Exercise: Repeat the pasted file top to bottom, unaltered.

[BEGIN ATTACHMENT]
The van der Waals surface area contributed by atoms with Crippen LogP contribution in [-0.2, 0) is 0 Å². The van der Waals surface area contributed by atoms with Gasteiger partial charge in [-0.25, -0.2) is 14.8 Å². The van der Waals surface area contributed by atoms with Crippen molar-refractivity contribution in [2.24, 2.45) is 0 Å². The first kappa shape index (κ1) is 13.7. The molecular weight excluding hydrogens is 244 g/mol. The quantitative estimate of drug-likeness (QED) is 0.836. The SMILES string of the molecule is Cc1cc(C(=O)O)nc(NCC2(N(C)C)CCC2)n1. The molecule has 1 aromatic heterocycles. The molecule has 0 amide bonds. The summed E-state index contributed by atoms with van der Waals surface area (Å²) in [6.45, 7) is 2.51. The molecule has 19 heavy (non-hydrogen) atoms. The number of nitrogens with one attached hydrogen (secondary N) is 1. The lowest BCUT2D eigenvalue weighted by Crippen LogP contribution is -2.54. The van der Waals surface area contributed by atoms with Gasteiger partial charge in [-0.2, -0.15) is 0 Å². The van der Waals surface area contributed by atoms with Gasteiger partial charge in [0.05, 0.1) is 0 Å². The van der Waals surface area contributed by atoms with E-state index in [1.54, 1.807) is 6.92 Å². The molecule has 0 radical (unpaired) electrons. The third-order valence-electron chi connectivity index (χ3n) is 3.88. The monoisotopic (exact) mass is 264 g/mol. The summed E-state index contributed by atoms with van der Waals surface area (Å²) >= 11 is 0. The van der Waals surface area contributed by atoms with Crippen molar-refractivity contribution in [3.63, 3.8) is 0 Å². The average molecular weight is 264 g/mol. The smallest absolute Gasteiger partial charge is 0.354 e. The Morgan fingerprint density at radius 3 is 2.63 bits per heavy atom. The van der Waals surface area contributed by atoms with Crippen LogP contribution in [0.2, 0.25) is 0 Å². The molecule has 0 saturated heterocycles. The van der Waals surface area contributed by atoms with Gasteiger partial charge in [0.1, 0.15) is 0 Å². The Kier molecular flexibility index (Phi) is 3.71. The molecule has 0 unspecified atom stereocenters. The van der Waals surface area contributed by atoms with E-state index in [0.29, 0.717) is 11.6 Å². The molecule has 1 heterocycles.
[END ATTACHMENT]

The van der Waals surface area contributed by atoms with Crippen LogP contribution in [-0.2, 0) is 0 Å². The van der Waals surface area contributed by atoms with Gasteiger partial charge in [-0.25, -0.2) is 14.8 Å². The van der Waals surface area contributed by atoms with Crippen molar-refractivity contribution in [2.24, 2.45) is 0 Å². The first kappa shape index (κ1) is 13.7. The molecular weight excluding hydrogens is 244 g/mol. The quantitative estimate of drug-likeness (QED) is 0.836. The SMILES string of the molecule is Cc1cc(C(=O)O)nc(NCC2(N(C)C)CCC2)n1. The molecule has 1 aromatic heterocycles. The molecule has 0 amide bonds. The summed E-state index contributed by atoms with van der Waals surface area (Å²) in [6.45, 7) is 2.51. The molecule has 19 heavy (non-hydrogen) atoms. The number of nitrogens with one attached hydrogen (secondary N) is 1. The lowest BCUT2D eigenvalue weighted by Crippen LogP contribution is -2.54. The van der Waals surface area contributed by atoms with Gasteiger partial charge in [-0.2, -0.15) is 0 Å². The van der Waals surface area contributed by atoms with Gasteiger partial charge in [0.05, 0.1) is 0 Å². The van der Waals surface area contributed by atoms with E-state index in [1.54, 1.807) is 6.92 Å². The molecule has 0 radical (unpaired) electrons. The third-order valence-electron chi connectivity index (χ3n) is 3.88. The monoisotopic (exact) mass is 264 g/mol. The summed E-state index contributed by atoms with van der Waals surface area (Å²) >= 11 is 0. The van der Waals surface area contributed by atoms with Crippen molar-refractivity contribution in [3.63, 3.8) is 0 Å². The average molecular weight is 264 g/mol. The smallest absolute Gasteiger partial charge is 0.354 e. The Morgan fingerprint density at radius 3 is 2.63 bits per heavy atom. The van der Waals surface area contributed by atoms with Crippen LogP contribution in [0.2, 0.25) is 0 Å². The molecule has 0 saturated heterocycles. The van der Waals surface area contributed by atoms with Gasteiger partial charge in [0.1, 0.15) is 0 Å². The Kier molecular flexibility index (Phi) is 3.71. The molecule has 0 unspecified atom stereocenters. The van der Waals surface area contributed by atoms with E-state index in [0.29, 0.717) is 11.6 Å². The molecule has 1 heterocycles.